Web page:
• If the velocity is now increased again. it might be expected that the curve (FE) would be retraced and that the slope would suddenly change from 1 to 0 at the fluidising point. • In the absence of channelling. . however. • This condition is difficult to reproduce. it is the shape and size of the particles that determine both the maximum porosity and the pressure drop across a given height of fluidised bed of a given depth. because the bed tends to become consolidated again unless it is completely free from vibration.

. • Point B lies above CD because the frictional forces between the particles have to be overcome before bed rearrangement can take place. • In practice. it may deviate appreciably from this value as a result of channelling and the effect of particle-wall friction.• In an ideal fluidised bed -P corresponding to ECD is equal to the buoyant weight of particles per unit area.

2. • The two ‘best’ straight lines are then drawn through the experimental points and the velocity at their point of intersection (E) is taken as the minimum fluidising velocity. .• The minimum fluidising velocity. may be determined experimentally by measuring -P across the bed for both increasing and decreasing velocities and plotting the results as shown in Figure 6. • Linear rather than logarithmic plots are generally used. umf . although it is necessary to use logarithmic plots if the plot of pressure gradient against velocity in the fixed bed is not linear.

and the porosity set at the maximum value that can be attained in the fixed bed. • In a fluidised bed.• The theoretical value of the minimum fluidising velocity may be calculated from the equations given in Chapter 4 for the relation between pressure drop and velocity in a fixed packed bed. with the pressure drop through the bed = the effective weight of particles per unit area. . the total frictional force on the particles under condition similar to hindered settling = the effective weight of the bed.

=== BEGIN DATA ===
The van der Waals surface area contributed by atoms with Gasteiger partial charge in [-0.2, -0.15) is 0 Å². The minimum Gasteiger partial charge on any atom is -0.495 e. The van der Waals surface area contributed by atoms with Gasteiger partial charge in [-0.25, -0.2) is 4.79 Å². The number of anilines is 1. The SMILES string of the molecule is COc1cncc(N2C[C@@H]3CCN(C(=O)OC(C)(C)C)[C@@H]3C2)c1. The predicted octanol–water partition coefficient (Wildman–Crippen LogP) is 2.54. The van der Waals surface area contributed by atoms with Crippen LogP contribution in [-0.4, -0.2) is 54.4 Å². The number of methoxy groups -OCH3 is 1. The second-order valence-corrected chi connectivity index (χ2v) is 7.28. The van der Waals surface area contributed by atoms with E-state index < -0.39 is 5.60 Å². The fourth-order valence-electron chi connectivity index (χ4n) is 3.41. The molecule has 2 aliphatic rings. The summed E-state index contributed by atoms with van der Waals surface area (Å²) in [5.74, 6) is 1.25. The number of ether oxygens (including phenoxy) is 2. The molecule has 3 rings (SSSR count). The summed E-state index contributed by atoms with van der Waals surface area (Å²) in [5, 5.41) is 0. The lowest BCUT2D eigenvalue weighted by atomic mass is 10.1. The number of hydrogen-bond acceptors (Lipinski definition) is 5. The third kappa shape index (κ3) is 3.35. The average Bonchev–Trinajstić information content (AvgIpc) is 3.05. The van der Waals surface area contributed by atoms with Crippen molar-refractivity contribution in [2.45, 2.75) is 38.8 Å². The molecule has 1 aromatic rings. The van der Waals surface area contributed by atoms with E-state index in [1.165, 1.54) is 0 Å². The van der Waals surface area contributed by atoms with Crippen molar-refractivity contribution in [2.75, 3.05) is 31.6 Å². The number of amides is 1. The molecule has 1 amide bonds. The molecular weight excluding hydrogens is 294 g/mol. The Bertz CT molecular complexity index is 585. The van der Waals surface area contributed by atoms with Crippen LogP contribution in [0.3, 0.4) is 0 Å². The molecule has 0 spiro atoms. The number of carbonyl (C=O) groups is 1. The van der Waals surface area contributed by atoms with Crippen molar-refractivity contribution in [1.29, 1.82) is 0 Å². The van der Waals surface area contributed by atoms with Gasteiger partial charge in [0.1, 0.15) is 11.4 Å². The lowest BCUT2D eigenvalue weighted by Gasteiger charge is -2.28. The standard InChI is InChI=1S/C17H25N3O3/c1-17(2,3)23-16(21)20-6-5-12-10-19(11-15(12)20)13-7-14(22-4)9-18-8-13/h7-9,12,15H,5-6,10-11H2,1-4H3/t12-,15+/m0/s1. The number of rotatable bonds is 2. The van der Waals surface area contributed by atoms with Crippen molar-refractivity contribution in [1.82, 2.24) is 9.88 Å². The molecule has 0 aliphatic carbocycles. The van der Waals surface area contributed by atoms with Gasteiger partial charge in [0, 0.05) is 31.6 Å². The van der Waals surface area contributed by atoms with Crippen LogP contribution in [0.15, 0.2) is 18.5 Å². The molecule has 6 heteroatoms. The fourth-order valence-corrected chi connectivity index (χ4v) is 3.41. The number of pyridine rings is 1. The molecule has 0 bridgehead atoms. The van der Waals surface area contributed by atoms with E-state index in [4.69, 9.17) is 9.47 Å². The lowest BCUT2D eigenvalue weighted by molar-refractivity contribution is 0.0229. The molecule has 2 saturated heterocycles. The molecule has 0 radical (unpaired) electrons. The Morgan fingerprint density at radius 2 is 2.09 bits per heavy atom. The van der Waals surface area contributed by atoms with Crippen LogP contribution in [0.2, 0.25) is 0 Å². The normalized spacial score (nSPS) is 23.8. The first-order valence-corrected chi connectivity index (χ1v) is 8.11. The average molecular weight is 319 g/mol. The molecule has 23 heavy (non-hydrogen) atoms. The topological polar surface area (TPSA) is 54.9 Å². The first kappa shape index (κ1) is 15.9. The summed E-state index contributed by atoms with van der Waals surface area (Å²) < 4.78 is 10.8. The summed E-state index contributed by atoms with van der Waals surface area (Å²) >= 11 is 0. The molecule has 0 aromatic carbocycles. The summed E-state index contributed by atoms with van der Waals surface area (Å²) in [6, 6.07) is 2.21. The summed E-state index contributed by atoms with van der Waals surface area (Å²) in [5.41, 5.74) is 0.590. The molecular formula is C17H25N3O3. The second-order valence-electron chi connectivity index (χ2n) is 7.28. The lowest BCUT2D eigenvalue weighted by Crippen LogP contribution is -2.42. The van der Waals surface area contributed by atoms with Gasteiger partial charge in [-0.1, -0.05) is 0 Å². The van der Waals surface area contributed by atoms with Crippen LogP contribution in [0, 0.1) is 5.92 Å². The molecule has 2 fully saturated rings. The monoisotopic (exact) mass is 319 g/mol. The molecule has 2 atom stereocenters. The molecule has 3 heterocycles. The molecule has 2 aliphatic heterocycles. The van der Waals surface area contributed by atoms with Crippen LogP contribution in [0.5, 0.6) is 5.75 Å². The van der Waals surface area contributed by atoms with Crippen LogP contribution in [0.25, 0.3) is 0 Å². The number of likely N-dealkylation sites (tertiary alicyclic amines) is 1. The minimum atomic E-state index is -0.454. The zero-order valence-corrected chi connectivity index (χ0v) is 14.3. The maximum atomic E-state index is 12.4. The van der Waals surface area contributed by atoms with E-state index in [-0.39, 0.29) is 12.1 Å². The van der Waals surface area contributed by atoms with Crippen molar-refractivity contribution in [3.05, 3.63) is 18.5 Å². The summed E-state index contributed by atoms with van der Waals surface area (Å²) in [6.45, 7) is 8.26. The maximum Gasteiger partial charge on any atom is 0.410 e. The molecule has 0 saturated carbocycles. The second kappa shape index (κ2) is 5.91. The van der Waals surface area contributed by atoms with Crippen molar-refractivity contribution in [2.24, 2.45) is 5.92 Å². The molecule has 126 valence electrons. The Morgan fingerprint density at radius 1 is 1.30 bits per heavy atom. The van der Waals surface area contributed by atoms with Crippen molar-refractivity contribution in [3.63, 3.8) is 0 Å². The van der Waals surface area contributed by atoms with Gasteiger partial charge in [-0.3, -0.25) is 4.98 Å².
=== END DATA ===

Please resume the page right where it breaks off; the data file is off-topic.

• This relation applies from the initial expansion of the bed until transport of solids takes place. and porosity e. • where: g is the acceleration due to gravity and ρs and ρ are the densities of the particles and the fluid respectively. the additional pressure drop across the bed attributable to the layout weight of the particles is given by: •.• Thus. . in a bed of unit cross-sectional area. depth l. • P is applied to overcome friction on the particle surfaces in hindered settling.

to agglomeration which is often considerable with small particles. as a result of which the drag force acting on the bed is reduced.• There may be some discrepancy between the calculated and measured minimum velocities for fluidisation. or to friction between the fluid and the walls of the containing vessel . to the action of electrostatic forces in case of gaseous fluidisation particularly important in the case of sands. • This may be attributable to channelling.

• If flow conditions within the bed are streamline. • Substituting for −P from equation 6. for a fixed bed of spherical particles of diameter d.2 gives: •.12a) which takes the form: •. by the Carman-Kozeny equation (4. . the relation between fluid velocity uc. pressure drop (−P) and voidage e is given.1 into equation 6.